Liz Wilson


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Liz Wilson


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6 octobre 2023

Entrepreneurs' Relief - the family dynamic

  • In-depth analysis

A recent First-tier Tribunal tax case Wilkinson TC 08887 highlights that, with care, families can maximise Business Asset Disposal Relief (the successor to Entrepreneurs' Relief, often referred to as BADR), by dividing up a shareholding, pre-sale, between family members. 

This case is also a useful reminder to consider whether tax clearances should be updated to reflect any change in the facts described before a transaction takes place: had the Wilkinsons refreshed their clearance application, HMRC may well have considered itself unable to take counteraction.

The fact in the case 

In the case, four days before the sale of their company, Mr and Mrs Wilkinson transferred some of their shares to each of their three daughters. The parents and children claimed hold-over relief under s.165 TCGA 1992 such that the parents were not liable for capital gains tax on the gift of their shares to their daughters.

The company was then sold. Each daughter received 'A' loan notes and B ordinary shares in the purchasing company. Mr and Mrs Wilkinson and three other existing shareholders each received cash payments and the issue of two types of loan notes by the purchasing company: 'B' loan notes and earn-out loan notes. 

The A and B loan notes carried no coupon and were on similar terms except that claims under the SPA were to be set off in priority against the B loan notes. The daughters were appointed as unpaid non-executive directors of a subsidiary of the company to be engaged for one year or 'if later, the date of repayment of all loan notes due to you.'. The earn-out loan notes paid out if the company hit certain hurdles post sale.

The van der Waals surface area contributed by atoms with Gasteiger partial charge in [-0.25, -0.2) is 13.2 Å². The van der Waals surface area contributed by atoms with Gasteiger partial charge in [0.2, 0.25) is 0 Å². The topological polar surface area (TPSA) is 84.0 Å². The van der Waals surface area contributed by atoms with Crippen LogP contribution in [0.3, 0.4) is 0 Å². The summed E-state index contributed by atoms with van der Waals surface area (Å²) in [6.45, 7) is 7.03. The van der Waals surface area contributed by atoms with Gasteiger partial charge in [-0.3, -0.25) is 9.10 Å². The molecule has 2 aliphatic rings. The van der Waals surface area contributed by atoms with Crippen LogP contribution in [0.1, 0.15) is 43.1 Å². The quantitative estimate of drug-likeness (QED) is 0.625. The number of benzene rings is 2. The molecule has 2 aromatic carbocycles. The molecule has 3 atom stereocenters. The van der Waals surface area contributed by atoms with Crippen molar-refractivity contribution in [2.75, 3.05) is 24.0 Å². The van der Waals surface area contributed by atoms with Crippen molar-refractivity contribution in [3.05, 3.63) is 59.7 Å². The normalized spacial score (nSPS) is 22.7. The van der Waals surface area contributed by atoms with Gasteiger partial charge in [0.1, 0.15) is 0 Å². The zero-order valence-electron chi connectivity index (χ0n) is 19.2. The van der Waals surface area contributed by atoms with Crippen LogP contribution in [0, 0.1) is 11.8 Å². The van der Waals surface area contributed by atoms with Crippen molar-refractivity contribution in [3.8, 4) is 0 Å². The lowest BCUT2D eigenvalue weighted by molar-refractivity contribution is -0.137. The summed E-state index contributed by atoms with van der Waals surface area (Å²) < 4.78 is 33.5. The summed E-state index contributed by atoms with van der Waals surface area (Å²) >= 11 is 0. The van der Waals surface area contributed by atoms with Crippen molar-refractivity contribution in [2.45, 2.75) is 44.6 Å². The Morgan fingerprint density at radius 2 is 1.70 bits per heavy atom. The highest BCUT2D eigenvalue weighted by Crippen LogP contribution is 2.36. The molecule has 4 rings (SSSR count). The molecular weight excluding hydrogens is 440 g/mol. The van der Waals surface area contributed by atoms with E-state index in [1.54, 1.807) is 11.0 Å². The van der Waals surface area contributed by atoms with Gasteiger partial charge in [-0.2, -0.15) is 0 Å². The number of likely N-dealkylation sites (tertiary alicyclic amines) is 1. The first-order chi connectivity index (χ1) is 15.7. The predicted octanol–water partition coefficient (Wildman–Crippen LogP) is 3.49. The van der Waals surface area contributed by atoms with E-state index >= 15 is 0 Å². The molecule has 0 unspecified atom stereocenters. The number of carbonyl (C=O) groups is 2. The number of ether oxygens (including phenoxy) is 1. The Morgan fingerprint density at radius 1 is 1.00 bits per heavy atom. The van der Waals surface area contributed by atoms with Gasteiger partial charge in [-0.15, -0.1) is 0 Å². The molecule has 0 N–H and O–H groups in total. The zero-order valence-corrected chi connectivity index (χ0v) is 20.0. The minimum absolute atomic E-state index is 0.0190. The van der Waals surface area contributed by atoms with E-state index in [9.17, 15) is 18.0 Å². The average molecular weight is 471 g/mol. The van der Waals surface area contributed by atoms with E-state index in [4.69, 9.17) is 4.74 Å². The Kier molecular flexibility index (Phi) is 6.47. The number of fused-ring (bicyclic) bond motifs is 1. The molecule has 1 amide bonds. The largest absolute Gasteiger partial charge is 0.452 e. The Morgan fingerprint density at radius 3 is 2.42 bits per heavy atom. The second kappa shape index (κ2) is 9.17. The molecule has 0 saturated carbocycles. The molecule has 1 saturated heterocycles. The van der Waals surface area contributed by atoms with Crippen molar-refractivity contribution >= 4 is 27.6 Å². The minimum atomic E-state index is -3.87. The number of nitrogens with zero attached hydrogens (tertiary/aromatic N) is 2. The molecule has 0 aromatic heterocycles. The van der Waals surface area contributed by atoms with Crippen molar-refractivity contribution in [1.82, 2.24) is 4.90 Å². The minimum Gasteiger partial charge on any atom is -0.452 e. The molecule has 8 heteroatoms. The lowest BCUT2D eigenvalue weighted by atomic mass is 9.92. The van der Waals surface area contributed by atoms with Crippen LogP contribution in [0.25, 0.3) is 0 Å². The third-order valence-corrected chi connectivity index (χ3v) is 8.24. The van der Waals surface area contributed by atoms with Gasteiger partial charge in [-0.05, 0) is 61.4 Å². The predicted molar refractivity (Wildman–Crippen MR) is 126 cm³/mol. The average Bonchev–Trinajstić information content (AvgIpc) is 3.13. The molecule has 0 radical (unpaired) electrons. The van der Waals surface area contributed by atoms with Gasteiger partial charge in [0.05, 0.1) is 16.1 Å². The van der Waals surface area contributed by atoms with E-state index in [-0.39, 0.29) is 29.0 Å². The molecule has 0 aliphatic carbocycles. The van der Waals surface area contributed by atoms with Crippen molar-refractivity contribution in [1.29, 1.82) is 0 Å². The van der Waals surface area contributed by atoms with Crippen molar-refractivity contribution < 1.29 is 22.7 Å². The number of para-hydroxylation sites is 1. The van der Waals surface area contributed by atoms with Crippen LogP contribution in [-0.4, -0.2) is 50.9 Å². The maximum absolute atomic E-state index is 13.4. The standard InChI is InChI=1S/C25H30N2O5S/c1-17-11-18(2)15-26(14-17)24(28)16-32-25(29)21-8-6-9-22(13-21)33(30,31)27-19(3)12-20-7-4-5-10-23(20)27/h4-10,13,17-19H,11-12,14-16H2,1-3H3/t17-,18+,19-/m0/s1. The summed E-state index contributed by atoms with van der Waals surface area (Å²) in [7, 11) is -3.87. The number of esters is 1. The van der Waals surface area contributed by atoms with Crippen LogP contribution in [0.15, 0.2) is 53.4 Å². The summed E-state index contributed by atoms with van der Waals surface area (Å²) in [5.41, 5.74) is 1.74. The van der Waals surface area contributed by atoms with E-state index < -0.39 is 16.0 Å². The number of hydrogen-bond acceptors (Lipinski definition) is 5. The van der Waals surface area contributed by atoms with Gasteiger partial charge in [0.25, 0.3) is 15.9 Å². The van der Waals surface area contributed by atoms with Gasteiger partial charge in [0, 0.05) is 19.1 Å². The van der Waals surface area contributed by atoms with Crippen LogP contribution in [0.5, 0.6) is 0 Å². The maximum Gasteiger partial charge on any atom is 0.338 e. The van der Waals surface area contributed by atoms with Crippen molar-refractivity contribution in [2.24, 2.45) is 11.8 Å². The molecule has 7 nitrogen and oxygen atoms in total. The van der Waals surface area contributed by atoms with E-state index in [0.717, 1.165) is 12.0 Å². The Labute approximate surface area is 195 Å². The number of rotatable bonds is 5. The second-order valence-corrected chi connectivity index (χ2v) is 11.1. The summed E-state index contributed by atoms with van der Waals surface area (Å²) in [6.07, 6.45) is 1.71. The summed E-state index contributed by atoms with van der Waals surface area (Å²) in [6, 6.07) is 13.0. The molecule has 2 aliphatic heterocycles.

One year and one day after the sale of the company, each of the daughters redeemed their loan notes for £10m and sold their shares to a group company for their nominal value of £50 and the following day they resigned their directorships. The daughters each claimed Entrepreneurs' Relief, on the basis that their shareholding by virtue of their directorships qualified them for Entrepreneurs' Relief on their capital gains tax liability on the eventual disposal.

The tax clearance position

The parents and daughters had claimed hold-over relief and then, on the sale of the company, to the extent that the consideration was not in cash, they treated that sale as qualifying for roll-over relief - deferring the capital gains tax disposal event to the extent non-cash consideration was received until the eventual redemption of loan notes and sale of shares.

It is possible to obtain clearance in advance from HMRC that HMRC will not subsequently issue a counteraction notice and deny roll-over relief. That clearance seeks confirmation that HMRC are satisfied on the basis of the facts put to them that the transaction is for bona fide commercial reasons not forming part of a scheme or arrangement of which the purpose, or one of the main purposes, is tax avoidance. Part of the clearance also commonly seeks comfort on the transactions in securities rules that HMRC will not seek to counteract capital gains tax treatment and apply income tax treatment, but those provisions were not the focus of the case.